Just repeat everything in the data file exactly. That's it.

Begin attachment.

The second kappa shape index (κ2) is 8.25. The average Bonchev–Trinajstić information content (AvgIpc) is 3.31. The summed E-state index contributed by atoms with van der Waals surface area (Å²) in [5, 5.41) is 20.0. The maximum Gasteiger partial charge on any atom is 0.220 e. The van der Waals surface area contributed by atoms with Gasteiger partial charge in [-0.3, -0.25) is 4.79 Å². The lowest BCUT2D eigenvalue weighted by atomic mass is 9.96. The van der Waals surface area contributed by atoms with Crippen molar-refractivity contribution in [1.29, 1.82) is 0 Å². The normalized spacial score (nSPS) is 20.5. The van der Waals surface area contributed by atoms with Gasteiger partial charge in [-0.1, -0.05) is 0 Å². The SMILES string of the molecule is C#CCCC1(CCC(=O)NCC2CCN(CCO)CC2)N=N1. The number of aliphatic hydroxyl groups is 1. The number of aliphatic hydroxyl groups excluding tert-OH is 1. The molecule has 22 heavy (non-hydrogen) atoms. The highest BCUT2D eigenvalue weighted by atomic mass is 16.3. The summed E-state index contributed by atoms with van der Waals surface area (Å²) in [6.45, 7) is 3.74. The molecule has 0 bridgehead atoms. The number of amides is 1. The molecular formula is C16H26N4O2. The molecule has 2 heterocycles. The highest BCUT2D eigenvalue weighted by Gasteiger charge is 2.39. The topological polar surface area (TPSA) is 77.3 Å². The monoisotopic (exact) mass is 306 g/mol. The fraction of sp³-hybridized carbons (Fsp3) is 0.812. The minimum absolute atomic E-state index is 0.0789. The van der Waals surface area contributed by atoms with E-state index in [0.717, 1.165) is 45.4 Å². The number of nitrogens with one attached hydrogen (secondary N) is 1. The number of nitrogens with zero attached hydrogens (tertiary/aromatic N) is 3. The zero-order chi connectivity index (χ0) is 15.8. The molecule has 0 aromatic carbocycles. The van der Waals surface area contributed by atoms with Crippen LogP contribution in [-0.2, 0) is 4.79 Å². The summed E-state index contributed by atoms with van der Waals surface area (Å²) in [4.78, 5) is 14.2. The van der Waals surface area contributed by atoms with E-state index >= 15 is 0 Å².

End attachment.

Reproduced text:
The second kappa shape index (κ2) is 8.25. The average Bonchev–Trinajstić information content (AvgIpc) is 3.31. The summed E-state index contributed by atoms with van der Waals surface area (Å²) in [5, 5.41) is 20.0. The maximum Gasteiger partial charge on any atom is 0.220 e. The van der Waals surface area contributed by atoms with Gasteiger partial charge in [-0.3, -0.25) is 4.79 Å². The lowest BCUT2D eigenvalue weighted by atomic mass is 9.96. The van der Waals surface area contributed by atoms with Crippen molar-refractivity contribution in [1.29, 1.82) is 0 Å². The normalized spacial score (nSPS) is 20.5. The van der Waals surface area contributed by atoms with Gasteiger partial charge in [-0.1, -0.05) is 0 Å². The SMILES string of the molecule is C#CCCC1(CCC(=O)NCC2CCN(CCO)CC2)N=N1. The number of aliphatic hydroxyl groups is 1. The number of aliphatic hydroxyl groups excluding tert-OH is 1. The molecule has 22 heavy (non-hydrogen) atoms. The highest BCUT2D eigenvalue weighted by atomic mass is 16.3. The summed E-state index contributed by atoms with van der Waals surface area (Å²) in [6.45, 7) is 3.74. The molecule has 0 bridgehead atoms. The number of amides is 1. The molecular formula is C16H26N4O2. The molecule has 2 heterocycles. The highest BCUT2D eigenvalue weighted by Gasteiger charge is 2.39. The topological polar surface area (TPSA) is 77.3 Å². The monoisotopic (exact) mass is 306 g/mol. The fraction of sp³-hybridized carbons (Fsp3) is 0.812. The minimum absolute atomic E-state index is 0.0789. The van der Waals surface area contributed by atoms with E-state index in [0.717, 1.165) is 45.4 Å². The number of nitrogens with one attached hydrogen (secondary N) is 1. The number of nitrogens with zero attached hydrogens (tertiary/aromatic N) is 3. The zero-order chi connectivity index (χ0) is 15.8. The molecule has 0 aromatic carbocycles. The van der Waals surface area contributed by atoms with Crippen LogP contribution in [-0.2, 0) is 4.79 Å². The summed E-state index contributed by atoms with van der Waals surface area (Å²) in [4.78, 5) is 14.2. The van der Waals surface area contributed by atoms with E-state index >= 15 is 0 Å².